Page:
Are inheritances a marital asset required to be shared with your spouse post-separation?

Many people are unsure how an inheritance will be treated if they separate from their marital partner. Recently a client asked me whether a potential future inheritance would have any effect on the amount they could expect to receive by way of a property settlement following their separation. In this case the client had wealthy parents and was concerned that her husband would use that fact to argue that she should receive less from the marital asset pool. The answer at law is that a potential inheritance has no weight when it comes to dividing marital assets, because such an inheritance has not happened at the time of separation, and indeed her parents might change their Will prior to their death cutting her out of any benefit.

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On the other hand, an inheritance that has actually been received before separation has been finalised will be taken into account as an asset of the marriage. A windfall received by either party prior to a financial separation being finalised by court orders or binding financial agreement, whether it be an inheritance or lottery win, will be eligible for division between the parties as an asset of the marriage. For the party receiving the windfall, it would be considered a contribution on their part to the joint asset pool of the marriage. Therefore, the fact that the inheritance or windfall was received after separation will not assist you, it will still be considered an asset of the marriage eligible for division. The case of Holland & Holland [2017] FamCAFC 166 demonstrates this. In this case, the husband inherited an unencumbered property three and a half years after separation. The inheritance was worth $715,000, whereas the asset pool of the marriage previously was only $370,000.

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The case of Holland & Holland shows that any property owned by a party to a breakdown of a relationship, either legally or equitably, will be included in the asset pool. The question then is what contribution  the other party may have made to that asset. The Court can consider a ‘global’ approach, which amounts to all the assets being pooled, and then divided in accordance with the principles set out in sections 79(4) and 75(2) of the Family Law Act. The alternate approach is an ‘assets by asset’ assessment, which involves each individual asset being divided between the parties in accordance with their respective contribution to that asset. The Court has wide ranging discretion as to which approach to take. 

The result is that while an inherited asset may be included in the asset pool, it remains open to the Court to find that the other party made no contribution to it. If the division of the asset is approached on an ‘asset by asset’ basis, despite its inclusion in the asset pool, the ex-partner would receive no entitlement to that property. The issue can be clouded where a party has during the relationship contributed to the upkeep of the inherited property which is later inherited, or by reason of intermingling of finances between the parties and their parents.  Given the various factors at play, it is vital to seek expert legal advice in regard to your particular circumstances.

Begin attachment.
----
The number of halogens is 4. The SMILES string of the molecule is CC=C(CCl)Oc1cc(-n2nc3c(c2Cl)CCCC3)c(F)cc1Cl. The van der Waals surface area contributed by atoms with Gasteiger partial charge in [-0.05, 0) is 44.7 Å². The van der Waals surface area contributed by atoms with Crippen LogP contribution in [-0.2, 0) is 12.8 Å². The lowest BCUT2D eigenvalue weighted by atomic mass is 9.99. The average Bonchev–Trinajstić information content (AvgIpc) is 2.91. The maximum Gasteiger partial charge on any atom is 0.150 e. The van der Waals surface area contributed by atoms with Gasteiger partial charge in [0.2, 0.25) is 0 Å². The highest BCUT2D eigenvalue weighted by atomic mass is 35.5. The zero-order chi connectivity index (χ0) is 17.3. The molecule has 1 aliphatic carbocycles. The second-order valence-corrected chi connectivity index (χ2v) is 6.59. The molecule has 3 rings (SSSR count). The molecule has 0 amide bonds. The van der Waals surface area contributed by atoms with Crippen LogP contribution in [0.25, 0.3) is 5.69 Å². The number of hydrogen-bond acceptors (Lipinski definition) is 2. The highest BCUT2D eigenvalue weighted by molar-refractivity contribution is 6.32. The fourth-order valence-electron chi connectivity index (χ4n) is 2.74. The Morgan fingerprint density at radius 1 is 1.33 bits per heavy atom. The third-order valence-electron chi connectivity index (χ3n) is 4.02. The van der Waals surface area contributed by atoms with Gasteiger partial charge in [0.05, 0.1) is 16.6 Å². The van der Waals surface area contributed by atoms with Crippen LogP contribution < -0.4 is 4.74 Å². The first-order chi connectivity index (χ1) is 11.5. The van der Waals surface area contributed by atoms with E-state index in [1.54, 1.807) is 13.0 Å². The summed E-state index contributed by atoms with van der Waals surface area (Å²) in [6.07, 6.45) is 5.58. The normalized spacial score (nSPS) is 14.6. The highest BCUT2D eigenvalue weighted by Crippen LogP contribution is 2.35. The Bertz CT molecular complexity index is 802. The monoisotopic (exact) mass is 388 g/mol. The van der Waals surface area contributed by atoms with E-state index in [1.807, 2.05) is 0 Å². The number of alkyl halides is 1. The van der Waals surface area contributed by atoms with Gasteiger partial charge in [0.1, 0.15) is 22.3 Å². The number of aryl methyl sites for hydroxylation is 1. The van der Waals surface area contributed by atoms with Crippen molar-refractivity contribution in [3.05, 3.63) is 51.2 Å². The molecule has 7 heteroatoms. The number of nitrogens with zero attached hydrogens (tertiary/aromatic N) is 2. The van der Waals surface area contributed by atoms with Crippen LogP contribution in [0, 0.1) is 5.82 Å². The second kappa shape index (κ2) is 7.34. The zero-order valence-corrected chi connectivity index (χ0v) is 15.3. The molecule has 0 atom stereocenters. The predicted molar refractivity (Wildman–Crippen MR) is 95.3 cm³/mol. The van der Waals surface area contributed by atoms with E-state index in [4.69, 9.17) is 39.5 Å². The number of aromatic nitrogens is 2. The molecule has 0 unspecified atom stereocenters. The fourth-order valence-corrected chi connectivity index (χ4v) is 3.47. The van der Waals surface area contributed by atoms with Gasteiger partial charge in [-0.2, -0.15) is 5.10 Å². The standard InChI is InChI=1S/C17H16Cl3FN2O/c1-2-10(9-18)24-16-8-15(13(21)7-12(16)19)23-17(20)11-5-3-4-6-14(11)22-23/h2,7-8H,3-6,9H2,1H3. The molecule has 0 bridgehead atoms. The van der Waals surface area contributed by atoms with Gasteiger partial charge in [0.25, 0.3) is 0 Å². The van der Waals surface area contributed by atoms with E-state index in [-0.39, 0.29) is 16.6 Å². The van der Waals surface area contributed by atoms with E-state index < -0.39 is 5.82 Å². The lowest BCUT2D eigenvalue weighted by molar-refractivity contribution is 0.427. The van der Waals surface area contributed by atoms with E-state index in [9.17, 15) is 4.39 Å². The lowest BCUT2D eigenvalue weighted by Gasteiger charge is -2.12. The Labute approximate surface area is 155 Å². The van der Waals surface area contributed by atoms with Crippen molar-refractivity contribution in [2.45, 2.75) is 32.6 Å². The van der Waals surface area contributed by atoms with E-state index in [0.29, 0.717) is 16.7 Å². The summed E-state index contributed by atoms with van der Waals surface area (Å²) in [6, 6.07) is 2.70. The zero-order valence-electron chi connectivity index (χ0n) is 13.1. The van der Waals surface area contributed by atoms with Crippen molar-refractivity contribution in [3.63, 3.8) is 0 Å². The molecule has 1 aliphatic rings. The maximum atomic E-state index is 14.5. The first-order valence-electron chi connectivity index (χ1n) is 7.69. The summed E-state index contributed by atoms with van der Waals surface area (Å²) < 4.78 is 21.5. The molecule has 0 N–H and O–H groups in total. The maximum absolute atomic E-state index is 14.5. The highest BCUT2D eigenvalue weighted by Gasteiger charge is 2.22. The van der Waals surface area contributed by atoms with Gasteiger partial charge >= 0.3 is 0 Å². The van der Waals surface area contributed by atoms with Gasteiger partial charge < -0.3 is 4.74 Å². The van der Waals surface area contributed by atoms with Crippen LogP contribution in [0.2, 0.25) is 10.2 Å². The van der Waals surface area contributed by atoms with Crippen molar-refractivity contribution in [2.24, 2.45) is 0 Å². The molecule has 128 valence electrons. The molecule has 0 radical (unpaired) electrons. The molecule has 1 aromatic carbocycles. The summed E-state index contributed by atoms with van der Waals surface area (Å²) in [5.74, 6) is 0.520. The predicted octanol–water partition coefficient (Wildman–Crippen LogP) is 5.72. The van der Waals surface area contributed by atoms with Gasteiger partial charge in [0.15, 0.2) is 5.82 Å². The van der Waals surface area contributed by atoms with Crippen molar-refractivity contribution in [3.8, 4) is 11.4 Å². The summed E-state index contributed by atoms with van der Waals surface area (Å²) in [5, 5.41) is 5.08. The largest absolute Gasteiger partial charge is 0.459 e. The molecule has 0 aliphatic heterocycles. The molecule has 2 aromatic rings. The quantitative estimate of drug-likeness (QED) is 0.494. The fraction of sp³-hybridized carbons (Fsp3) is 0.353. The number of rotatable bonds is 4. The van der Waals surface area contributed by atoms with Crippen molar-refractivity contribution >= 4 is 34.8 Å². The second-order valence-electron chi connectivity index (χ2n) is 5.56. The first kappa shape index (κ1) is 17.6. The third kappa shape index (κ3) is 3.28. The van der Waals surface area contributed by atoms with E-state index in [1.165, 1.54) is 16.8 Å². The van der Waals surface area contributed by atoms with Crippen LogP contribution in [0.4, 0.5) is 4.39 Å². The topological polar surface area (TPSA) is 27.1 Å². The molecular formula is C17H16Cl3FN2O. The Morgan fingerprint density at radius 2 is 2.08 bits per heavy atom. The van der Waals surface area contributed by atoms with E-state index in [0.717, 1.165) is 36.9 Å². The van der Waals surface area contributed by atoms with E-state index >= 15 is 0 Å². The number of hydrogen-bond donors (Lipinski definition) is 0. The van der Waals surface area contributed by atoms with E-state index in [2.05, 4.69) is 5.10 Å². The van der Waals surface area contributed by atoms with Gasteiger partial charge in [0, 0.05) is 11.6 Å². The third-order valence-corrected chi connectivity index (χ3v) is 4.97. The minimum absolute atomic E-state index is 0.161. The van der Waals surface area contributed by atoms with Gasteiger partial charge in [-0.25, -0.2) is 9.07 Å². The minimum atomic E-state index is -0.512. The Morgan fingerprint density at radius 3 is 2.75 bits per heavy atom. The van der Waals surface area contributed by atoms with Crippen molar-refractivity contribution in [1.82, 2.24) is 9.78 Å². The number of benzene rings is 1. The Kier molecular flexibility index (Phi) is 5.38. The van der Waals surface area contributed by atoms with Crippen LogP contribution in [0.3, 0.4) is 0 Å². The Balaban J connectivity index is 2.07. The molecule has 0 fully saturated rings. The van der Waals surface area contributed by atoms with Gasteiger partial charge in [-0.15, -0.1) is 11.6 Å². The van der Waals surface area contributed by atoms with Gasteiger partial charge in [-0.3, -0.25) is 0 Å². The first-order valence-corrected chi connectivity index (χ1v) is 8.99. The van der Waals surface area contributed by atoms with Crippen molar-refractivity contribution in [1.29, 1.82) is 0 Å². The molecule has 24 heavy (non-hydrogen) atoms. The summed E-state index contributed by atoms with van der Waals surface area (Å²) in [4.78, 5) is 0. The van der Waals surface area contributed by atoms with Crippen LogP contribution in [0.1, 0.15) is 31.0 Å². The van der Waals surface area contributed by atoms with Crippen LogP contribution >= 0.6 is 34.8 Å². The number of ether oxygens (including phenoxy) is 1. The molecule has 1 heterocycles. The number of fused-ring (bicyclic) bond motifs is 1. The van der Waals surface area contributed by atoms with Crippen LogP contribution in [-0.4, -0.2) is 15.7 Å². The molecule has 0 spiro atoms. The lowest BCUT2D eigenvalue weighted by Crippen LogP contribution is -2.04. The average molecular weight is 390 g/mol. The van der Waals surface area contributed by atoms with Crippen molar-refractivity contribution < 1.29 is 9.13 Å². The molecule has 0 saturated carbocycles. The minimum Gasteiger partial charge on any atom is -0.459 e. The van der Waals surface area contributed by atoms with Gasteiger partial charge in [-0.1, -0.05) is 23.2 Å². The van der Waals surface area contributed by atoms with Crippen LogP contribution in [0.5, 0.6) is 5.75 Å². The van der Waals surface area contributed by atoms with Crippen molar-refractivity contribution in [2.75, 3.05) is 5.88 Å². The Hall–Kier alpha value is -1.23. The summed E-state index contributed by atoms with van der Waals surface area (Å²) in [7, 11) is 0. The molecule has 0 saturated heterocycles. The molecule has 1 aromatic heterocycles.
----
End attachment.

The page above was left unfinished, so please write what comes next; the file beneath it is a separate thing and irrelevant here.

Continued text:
The 2017 Family Court of Appeal case of Calvin v McTier demonstrated a similar approach taken by the Court whereby an inheritance received by the husband post-separation was taken into account as an asset of the marriage to be divided between the parties. This case again demonstrated that until you have obtained Court orders by consent or otherwise or entered into a binding financial agreement, any windfall you receive is at risk of division with your former spouse.

 

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What can you do to protect your inheritance or potential inheritance or windfall?

Ultimately you would be better off if you did not become entitled to an inheritance or windfall until after your separation is finalised, which will come down to luck in some cases. The only way to prevent an inheritance becoming part of the assets of the marriage eligible for division is if the party making the bequest has set up a trust such that the beneficiary has benefit from but not the control over the assets. In that case the inheritance would be assessed as a financial resource rather than an actual asset to be divided, however it is still possible for an adjustment to be made in favour of the party who does not have access to such a financial resource. 

If you anticipate that you may in future receive an inheritance or some other windfall and you are contemplating a separation,  you should not delay in finalising your financial settlement as to do so may mean that you have to share your inheritance with your former spouse. 

Should you have any queries in regard to the division of your assets post-separation, please contact Matthies Lawyers for an obligation free consultation or call +61 3 8692 2517 today.

 

James Matthies

James is the founder of Matthies Lawyers. He is an Australian qualified Lawyer. In 2006, James was admitted to practice in the Supreme Court of Victoria and the High Court of Australia after completing his articled clerkship and gaining a Bachelor of Laws and Bachelor of Arts at Monash University. Law Institute of Victoria | Law Council of Australia | About James